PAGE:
Protection of civilians should be central to Somali government’s state-building efforts

Somalia continues to face armed conflict in large swathes of the country and an ongoing human rights and humanitarian crisis.

International focus on the political process should ensure respect for basic rights and the protection of civilians is central to the Somali government’s state-building efforts. So far concrete improvements for civilians, especially the most vulnerable communities, has been limited.

The Islamist armed group Al-Shabab continues to target civilians, including in government-controlled areas. According to the United Nations, recruitment of children primarily by Al-Shabab but also by the Somalia National Army and clan militia has significantly increased over the last year.

Reports of abuses by AMISOM and other foreign forces continued. In July Ethiopian forces indiscriminately killed 14 civilians during an operation against Al-Shabab in Somalia’s Bay region. Measures at the disposal of AMISOM and troop-contributing countries to improve oversight and accountability, including civilian casualty tracking and a response cell, have often been overlooked.

Over one million people are internally displaced. This year, tens of thousands of civilians have been newly displaced from military operations against Al-Shabab, clan fighting, as well as forced evictions. Many are living in unsafe camps in the country’s main towns where they face serious abuses and where their essential needs are not met.

Sexual violence remains a significant risk, particularly for displaced women and girls. The expert’s report highlights the need for those in power to tackle stigma surrounding rape and create an enabling environment for the prosecution of sexual violence.

Accountability for grave abuses is largely non-existent. The government has relied on the national intelligence agency, which has no law enforcement mandate and has repeatedly flouted due process rights, and a military court, which administers justice in proceedings that fall short of international fair trial standards, tries civilians, and imposes the death penalty. In June, Puntland’s military court also reportedly sentenced a number of children to death for their alleged involvement with Al-Shabab.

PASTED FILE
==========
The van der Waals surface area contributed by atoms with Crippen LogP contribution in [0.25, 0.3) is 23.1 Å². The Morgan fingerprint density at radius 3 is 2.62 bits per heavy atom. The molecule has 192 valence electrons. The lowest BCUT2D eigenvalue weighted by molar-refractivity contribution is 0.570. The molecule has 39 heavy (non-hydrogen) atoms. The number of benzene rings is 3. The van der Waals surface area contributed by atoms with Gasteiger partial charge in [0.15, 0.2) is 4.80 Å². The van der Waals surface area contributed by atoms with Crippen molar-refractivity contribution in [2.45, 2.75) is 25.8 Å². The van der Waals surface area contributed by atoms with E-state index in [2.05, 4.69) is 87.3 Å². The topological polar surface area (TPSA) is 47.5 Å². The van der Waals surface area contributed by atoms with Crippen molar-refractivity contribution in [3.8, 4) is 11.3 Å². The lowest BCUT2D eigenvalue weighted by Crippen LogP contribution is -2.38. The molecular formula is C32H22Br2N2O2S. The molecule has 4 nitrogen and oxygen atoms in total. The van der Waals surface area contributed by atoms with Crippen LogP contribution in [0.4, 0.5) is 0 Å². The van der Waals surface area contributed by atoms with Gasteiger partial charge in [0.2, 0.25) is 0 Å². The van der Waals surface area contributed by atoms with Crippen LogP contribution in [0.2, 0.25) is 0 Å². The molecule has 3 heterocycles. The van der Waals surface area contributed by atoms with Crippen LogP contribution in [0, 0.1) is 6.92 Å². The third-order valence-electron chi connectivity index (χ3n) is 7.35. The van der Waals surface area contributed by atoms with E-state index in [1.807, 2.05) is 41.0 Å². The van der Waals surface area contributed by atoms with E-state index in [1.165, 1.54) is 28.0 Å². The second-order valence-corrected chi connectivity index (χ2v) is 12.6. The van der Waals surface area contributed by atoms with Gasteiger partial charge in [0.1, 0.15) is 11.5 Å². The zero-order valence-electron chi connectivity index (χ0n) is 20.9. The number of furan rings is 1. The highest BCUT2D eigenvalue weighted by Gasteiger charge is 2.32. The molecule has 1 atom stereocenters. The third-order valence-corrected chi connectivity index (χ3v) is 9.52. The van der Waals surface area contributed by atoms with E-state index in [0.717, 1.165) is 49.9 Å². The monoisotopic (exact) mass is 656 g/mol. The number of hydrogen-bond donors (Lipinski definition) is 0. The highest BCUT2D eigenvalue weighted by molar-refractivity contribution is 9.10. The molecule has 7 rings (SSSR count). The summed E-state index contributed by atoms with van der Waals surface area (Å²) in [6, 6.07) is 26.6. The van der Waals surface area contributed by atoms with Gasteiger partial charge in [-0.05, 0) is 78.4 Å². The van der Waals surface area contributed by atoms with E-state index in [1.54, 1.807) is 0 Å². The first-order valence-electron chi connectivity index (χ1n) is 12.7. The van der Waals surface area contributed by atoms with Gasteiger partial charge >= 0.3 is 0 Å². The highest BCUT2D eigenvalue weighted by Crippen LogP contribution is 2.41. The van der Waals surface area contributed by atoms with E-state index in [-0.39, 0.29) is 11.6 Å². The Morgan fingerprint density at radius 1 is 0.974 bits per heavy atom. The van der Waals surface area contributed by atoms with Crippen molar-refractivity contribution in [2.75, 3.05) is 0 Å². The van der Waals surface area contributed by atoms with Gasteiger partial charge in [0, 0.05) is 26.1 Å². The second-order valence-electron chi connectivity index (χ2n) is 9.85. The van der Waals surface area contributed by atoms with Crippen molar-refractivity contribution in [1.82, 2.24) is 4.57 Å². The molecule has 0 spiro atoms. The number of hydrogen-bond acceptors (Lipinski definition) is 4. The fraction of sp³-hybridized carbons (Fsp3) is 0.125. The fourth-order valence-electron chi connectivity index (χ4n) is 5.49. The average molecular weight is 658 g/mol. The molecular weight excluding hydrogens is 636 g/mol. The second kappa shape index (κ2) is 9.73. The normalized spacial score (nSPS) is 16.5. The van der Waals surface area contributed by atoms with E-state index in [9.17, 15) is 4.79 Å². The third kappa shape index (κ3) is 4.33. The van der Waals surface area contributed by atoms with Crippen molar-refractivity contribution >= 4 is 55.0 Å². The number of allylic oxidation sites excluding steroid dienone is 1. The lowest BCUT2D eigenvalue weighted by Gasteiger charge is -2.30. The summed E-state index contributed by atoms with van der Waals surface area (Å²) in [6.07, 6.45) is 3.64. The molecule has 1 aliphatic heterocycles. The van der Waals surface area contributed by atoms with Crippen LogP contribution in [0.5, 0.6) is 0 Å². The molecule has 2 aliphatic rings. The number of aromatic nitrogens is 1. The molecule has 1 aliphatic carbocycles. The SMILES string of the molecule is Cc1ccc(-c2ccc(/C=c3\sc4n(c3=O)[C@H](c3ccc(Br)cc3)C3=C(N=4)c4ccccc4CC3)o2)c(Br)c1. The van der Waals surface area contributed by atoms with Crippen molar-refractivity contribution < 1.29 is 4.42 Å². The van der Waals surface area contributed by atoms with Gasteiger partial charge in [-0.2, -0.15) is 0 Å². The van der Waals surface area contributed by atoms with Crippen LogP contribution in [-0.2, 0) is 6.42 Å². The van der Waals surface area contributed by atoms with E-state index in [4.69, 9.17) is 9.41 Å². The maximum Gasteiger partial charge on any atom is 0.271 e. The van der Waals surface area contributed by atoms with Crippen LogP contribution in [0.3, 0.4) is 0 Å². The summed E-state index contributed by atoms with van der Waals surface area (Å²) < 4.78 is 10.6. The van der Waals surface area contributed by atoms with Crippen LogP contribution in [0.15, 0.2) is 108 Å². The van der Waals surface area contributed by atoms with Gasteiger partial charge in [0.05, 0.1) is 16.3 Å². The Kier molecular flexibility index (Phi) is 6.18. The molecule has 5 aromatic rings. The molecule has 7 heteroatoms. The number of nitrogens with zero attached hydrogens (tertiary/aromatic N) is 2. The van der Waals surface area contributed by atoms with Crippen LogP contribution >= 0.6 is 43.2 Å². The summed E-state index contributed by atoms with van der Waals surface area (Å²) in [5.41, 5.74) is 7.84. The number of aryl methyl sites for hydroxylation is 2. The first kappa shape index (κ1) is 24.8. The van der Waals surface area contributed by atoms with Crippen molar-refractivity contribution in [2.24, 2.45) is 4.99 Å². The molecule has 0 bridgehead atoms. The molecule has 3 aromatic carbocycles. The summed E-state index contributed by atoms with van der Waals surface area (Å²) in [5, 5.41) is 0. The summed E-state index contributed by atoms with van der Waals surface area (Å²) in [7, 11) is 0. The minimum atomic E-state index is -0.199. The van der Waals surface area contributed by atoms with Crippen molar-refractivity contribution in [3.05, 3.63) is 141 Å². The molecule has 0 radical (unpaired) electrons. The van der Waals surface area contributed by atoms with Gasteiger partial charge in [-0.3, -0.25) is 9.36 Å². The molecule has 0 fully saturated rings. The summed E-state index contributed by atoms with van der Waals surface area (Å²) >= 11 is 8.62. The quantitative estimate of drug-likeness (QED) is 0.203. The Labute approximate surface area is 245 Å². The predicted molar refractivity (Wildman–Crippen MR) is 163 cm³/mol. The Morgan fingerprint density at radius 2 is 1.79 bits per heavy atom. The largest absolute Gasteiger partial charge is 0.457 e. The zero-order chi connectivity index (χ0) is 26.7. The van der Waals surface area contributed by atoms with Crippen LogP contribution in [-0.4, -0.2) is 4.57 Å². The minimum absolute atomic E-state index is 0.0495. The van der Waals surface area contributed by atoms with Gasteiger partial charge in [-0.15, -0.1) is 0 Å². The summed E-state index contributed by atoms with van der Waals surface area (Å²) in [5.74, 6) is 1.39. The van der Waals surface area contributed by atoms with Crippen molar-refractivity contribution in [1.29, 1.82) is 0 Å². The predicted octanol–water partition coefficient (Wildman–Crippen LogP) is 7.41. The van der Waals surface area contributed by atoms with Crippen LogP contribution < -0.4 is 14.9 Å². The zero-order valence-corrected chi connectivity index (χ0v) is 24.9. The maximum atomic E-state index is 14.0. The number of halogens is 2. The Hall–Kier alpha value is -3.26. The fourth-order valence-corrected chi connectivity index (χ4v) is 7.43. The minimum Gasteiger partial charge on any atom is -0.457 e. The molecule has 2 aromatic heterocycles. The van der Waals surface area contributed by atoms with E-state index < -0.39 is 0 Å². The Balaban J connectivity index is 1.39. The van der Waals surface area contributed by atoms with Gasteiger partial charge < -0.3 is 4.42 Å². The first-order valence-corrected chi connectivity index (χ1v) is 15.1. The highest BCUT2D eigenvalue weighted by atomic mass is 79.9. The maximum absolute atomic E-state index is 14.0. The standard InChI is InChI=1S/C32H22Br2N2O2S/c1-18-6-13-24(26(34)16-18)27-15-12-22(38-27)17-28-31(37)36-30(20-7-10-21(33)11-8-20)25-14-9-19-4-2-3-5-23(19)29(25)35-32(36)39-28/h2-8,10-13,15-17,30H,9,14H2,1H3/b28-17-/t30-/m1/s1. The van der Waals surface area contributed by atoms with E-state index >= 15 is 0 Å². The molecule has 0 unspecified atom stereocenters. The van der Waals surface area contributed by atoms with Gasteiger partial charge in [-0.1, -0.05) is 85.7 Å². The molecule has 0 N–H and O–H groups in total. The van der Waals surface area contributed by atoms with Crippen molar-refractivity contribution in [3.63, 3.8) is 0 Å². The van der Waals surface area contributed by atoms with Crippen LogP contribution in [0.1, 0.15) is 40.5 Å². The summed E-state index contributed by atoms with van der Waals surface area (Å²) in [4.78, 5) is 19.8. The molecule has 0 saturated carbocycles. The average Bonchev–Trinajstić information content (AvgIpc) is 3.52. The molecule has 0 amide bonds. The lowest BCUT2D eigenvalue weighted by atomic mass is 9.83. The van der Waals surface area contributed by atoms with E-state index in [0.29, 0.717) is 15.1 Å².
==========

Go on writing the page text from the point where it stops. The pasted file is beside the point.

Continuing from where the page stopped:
Despite this dire reality, much of the crisis remains hidden. In government-controlled areas, journalists who try to report on pressing issues such as security and political processes face threats and harassment from all sides. Since 2014, at least 11 journalists have been killed yet little is being done to investigate these killings, with the government only investigating and prosecuting a handful of attacks on journalists attributed to Al-Shabab.

Human Rights Watch urges the independent expert and the UNSOM Human Rights Unit to more regularly and publicly report on the human rights situation and abuses by all parties to the conflict. Given the gravity of the violations of international law in Somalia, Human Rights Watch reiterates its call for a mechanism to document serious international crimes committed by all sides throughout Somalia’s conflict and recommend measures to improve accountability.

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